1:25 pm…I’m past mile 19 and my legs are painfully sore.  I’m coming up on a bunch of raucous guys – college age? – and I point to my Richmond Road Runners shirt like Gimme some love guys and all 6 of them yell Yeah Richmond!  Get ‘em Richmond.  Go Richmond!  I hear more laughing and look to my right and see someone dressed as the Star Wars character C3PO running up the hill and cheering people on.  This is a Fellini dream: I’ve seen blind runners, those missing limbs, a dwarf, a singing elvis, and now a Star Wars character…this can’t be real I check my watch and see I’m still holding pace.  I start using my arms to power my legs.  I  pray for strength and as meditation.  I think of my mom, of my cousin Melissa, of my Uncle Dick, and my dear friend Carlton.  My prayer isn’t deep or profound: it consists of a single phrase Can you help me out and give me a push please?

1:35 PM - I’m on another hill, and I realize I’ve lost count of them.  Am I on the 3rd or the 4th?  It’s so crowded and I’m looking for a landmark – I’d driven this part of the course two days earlier – looking for something that’ll tell me I’m on Heartbreak Hill, the last of the hills. I pass a corner and look for a particular store and don’t see it.  I’m on the third.  Oh man, I still have another…  I feel a moment of despair but push it aside This is what you wanted.  You wanted to leave it all out here, you wanted to push the limits. Well, here it is.  Right now, right here: This is the gut-check moment.  I do the math and it’s going to hurt beyond any calculation and I’m hanging on by a daisy petal.  I see a spectator holding the funniest sign of the day If This Were Easy It Would Be Called YOUR MOTHER.  It takes me a second then I laugh out loud.  There is a slight bend in the road and then I see it: the steeple at Boston College.  I’m on Heartbreak Hill and the brutal inclines are almost done.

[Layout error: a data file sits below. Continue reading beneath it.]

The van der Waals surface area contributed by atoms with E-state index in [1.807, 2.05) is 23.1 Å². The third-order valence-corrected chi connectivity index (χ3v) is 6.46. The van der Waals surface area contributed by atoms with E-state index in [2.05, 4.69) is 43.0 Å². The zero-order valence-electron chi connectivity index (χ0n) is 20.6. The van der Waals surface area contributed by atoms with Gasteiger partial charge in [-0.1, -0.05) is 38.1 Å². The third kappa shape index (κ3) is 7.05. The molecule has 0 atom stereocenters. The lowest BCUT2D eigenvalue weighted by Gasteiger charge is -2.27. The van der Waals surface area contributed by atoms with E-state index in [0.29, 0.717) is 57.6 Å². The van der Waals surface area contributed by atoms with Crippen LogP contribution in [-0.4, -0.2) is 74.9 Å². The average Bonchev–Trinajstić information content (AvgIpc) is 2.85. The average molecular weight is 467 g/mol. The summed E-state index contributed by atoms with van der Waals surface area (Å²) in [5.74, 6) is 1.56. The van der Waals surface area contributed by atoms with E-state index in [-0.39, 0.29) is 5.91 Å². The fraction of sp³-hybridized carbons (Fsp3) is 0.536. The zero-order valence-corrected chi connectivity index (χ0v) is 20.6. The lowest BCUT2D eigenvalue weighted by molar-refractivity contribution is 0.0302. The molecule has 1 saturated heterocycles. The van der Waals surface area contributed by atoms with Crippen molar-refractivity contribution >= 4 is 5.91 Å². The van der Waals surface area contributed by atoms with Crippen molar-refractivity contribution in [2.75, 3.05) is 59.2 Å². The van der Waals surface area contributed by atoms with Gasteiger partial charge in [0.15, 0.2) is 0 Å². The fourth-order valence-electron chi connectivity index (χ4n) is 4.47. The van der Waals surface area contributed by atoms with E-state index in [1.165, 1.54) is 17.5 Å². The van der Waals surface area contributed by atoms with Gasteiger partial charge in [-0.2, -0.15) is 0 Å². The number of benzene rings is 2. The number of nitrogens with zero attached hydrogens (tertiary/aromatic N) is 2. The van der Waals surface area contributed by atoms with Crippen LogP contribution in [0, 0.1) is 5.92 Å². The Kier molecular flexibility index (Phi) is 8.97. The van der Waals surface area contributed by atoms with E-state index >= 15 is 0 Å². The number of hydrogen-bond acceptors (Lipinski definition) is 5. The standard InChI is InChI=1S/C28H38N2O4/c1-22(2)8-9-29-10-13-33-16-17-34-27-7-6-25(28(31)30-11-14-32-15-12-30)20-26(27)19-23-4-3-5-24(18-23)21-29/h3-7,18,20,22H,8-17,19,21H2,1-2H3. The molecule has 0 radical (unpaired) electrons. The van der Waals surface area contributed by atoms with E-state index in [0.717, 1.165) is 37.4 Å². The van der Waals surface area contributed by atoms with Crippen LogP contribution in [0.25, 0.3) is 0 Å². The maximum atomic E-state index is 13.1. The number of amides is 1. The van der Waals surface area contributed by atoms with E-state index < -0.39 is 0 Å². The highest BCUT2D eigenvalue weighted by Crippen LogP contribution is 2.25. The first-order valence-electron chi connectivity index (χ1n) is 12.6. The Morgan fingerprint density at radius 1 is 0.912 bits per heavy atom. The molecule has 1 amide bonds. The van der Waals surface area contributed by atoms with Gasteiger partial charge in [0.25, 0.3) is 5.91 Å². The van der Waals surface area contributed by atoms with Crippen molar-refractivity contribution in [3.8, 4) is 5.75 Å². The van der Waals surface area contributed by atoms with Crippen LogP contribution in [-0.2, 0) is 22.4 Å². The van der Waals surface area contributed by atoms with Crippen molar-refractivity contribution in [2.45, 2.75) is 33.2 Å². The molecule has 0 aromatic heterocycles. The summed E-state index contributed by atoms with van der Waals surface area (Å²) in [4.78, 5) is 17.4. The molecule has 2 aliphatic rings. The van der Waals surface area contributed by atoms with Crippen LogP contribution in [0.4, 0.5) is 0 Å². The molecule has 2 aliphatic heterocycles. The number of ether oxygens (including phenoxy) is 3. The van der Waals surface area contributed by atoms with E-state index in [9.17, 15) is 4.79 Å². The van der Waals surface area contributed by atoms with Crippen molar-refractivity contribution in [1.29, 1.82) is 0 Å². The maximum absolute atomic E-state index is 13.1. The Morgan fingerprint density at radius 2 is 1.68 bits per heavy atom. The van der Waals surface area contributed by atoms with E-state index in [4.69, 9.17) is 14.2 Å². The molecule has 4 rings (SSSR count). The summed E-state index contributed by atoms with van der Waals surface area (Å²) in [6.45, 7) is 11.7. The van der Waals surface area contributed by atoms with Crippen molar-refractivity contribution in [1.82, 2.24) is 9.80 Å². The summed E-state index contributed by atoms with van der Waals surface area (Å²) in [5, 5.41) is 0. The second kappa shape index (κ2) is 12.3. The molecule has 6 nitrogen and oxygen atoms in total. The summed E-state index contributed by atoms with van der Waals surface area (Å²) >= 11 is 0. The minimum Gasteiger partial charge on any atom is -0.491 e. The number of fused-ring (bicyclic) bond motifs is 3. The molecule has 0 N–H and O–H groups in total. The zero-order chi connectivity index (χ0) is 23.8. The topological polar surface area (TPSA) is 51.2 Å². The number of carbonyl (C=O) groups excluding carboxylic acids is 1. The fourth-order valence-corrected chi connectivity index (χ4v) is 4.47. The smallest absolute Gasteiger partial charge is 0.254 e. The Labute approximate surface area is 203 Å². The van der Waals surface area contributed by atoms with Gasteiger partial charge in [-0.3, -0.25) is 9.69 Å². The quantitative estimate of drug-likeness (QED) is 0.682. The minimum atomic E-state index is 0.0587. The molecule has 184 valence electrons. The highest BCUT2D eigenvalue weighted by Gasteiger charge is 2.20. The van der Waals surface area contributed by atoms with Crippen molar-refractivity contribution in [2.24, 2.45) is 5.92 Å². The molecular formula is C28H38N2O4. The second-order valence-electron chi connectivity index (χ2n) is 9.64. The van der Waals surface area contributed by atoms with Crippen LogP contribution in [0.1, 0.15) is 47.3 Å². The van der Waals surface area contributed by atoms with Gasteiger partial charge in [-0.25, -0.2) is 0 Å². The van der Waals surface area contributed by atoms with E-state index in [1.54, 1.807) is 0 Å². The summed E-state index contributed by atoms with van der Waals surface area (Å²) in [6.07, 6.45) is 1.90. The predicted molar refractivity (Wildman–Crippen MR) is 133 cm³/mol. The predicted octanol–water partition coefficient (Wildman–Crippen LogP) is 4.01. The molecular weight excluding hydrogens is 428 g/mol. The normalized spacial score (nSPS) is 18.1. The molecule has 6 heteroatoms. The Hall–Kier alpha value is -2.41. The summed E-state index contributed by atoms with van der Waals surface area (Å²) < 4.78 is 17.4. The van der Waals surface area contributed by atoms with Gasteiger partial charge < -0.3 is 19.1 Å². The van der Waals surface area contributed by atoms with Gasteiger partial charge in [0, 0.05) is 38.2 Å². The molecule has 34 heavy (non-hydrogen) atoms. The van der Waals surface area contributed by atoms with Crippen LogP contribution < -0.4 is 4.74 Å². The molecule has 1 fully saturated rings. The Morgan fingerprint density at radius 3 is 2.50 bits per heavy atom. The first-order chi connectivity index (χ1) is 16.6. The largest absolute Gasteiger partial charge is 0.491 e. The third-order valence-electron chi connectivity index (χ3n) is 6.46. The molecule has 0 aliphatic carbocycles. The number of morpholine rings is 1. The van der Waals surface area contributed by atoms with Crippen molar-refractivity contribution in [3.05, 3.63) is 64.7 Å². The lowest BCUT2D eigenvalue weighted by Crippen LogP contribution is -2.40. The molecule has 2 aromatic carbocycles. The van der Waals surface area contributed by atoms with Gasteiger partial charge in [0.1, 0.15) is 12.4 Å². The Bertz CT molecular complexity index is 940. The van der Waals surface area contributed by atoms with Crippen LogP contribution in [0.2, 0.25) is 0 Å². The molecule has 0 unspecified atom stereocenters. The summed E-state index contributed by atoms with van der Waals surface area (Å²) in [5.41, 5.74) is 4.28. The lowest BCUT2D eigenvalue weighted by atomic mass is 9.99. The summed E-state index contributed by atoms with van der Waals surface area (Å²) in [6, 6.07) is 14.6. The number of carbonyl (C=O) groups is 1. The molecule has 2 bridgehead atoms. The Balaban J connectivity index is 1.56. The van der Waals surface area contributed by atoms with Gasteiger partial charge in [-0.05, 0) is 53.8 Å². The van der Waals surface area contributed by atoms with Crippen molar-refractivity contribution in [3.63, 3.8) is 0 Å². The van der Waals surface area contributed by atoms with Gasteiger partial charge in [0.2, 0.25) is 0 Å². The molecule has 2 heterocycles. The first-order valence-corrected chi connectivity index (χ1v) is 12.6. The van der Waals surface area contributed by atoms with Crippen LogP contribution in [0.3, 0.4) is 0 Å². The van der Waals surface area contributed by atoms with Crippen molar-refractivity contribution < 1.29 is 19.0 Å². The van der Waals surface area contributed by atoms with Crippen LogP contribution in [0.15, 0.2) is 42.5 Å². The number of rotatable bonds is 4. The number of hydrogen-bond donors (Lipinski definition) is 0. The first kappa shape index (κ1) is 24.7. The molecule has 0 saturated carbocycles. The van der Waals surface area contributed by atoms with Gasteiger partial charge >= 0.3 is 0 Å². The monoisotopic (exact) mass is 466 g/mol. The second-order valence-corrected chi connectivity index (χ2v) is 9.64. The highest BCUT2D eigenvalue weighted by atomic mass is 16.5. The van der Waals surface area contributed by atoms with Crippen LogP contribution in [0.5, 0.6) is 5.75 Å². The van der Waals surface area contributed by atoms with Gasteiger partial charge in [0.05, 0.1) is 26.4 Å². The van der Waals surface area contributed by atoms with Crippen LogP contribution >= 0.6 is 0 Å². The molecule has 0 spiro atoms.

1: 48 pm: The Wellesley Scream Tunnel is legendary.  But this day – hands DOWN - belongs to Boston College.  Just after Heartbreak Hill, there is a short but steep downhill and after the course has had your legs for and appetizer and lunch, it is painful.  Both sides of the street are lined with people many deep.  The screaming is both loud and agonizing: I’m so tired and my legs hurt so much I can’t process the noise.  I think I love this but I have to get away from it or I’m going to throw up.  Later, my friend BJ would give me grief that I ran by him and I didn’t even look his way.  I don’t remember hearing him or seeing him; I just remember wanting to outrun the cacophony.  I pass the 35K mark.

I start praying in earnest.  My legs feel oddly disconnected from me but the pain is intense.  I just want to stay strong, to be tough, to push the envelope and be bigger than the moment.  I start to say prayers of my youth… “Hail Mary, full of grace…” They are a mantra, they settle my breathing.  I’m a lapsed Catholic, but they still have meaning.  I look at my Garmin, and count down the tenths left to the next mile marker.  I pass a duo of “Inclusive Runners”, a guide pushing a participant in a converted wheelchair.  Up ahead, I see someone whose gait is familiar.  I run up next to the woman and see it is indeed Christine, who lives not too far from me.  She is wearing her iPod and I say – twice – before she hears me Chris… CHRIS…?  She turns and I am so happy to see a familiar face.  She says I didn’t think I could finish this race.  She will finish and finish well.   Shortly after I see her, a spectator who wants to cross the course jumps the barrier.  Instead of doing the smart thing – jumping in the race and tacking his way across the street – he makes a mad dash straight across the street, stumbles, and grabs on to an older male runner, nearly knocking him off his feet.  The runner is incensed: this is not a time in the race when you want to be knocked off your feet or spend extraneous energy on an idiot spectator.  He makes a momentary move to follow the young man, but changes his mind and keeps going forward.  I can see in his face he is suffering these last few miles.  I move next to him and say Are you ok?  And he grunts Yeah.  I’m fine. He’s not, but relatively speaking he’ll keep moving forward.  I pass another duo – “GUIDE” and “BLIND RUNNER” on their respective shirts.  What is remarkable is that they aren’t tethered together.  After the race, I will read an article on Runners World that this is Peter Sagal – a radio commentator and runner – leading a nearly blind runner to the finish.